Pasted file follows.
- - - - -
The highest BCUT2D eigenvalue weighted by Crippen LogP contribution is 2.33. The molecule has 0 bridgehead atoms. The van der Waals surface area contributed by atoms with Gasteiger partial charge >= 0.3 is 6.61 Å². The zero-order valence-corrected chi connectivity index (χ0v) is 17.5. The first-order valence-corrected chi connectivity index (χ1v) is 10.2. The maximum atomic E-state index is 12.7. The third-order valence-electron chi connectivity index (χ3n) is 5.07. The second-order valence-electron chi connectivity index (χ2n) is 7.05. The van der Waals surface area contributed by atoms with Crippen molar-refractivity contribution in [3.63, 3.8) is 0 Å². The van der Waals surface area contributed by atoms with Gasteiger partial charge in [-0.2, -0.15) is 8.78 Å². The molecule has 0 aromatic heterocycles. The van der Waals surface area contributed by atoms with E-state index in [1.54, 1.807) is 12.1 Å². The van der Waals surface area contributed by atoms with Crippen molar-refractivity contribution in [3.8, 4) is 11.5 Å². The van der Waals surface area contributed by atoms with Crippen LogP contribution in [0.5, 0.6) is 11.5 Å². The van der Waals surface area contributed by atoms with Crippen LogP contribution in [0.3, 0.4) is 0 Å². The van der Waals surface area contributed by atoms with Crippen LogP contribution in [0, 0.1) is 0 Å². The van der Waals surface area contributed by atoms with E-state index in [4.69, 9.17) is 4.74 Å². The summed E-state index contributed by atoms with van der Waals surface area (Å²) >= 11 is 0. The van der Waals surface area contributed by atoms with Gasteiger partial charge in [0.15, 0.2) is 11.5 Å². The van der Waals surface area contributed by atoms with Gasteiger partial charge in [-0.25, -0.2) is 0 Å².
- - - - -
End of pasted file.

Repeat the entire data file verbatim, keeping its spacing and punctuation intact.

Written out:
The highest BCUT2D eigenvalue weighted by Crippen LogP contribution is 2.33. The molecule has 0 bridgehead atoms. The van der Waals surface area contributed by atoms with Gasteiger partial charge >= 0.3 is 6.61 Å². The zero-order valence-corrected chi connectivity index (χ0v) is 17.5. The first-order valence-corrected chi connectivity index (χ1v) is 10.2. The maximum atomic E-state index is 12.7. The third-order valence-electron chi connectivity index (χ3n) is 5.07. The second-order valence-electron chi connectivity index (χ2n) is 7.05. The van der Waals surface area contributed by atoms with Crippen molar-refractivity contribution in [3.63, 3.8) is 0 Å². The van der Waals surface area contributed by atoms with Gasteiger partial charge in [-0.2, -0.15) is 8.78 Å². The molecule has 0 aromatic heterocycles. The van der Waals surface area contributed by atoms with E-state index in [1.54, 1.807) is 12.1 Å². The van der Waals surface area contributed by atoms with Crippen molar-refractivity contribution in [3.8, 4) is 11.5 Å². The van der Waals surface area contributed by atoms with Crippen LogP contribution in [0.5, 0.6) is 11.5 Å². The van der Waals surface area contributed by atoms with Crippen LogP contribution in [0.3, 0.4) is 0 Å². The van der Waals surface area contributed by atoms with Crippen LogP contribution in [0, 0.1) is 0 Å². The van der Waals surface area contributed by atoms with E-state index in [4.69, 9.17) is 4.74 Å². The summed E-state index contributed by atoms with van der Waals surface area (Å²) >= 11 is 0. The van der Waals surface area contributed by atoms with Gasteiger partial charge in [0.15, 0.2) is 11.5 Å². The van der Waals surface area contributed by atoms with Gasteiger partial charge in [-0.25, -0.2) is 0 Å².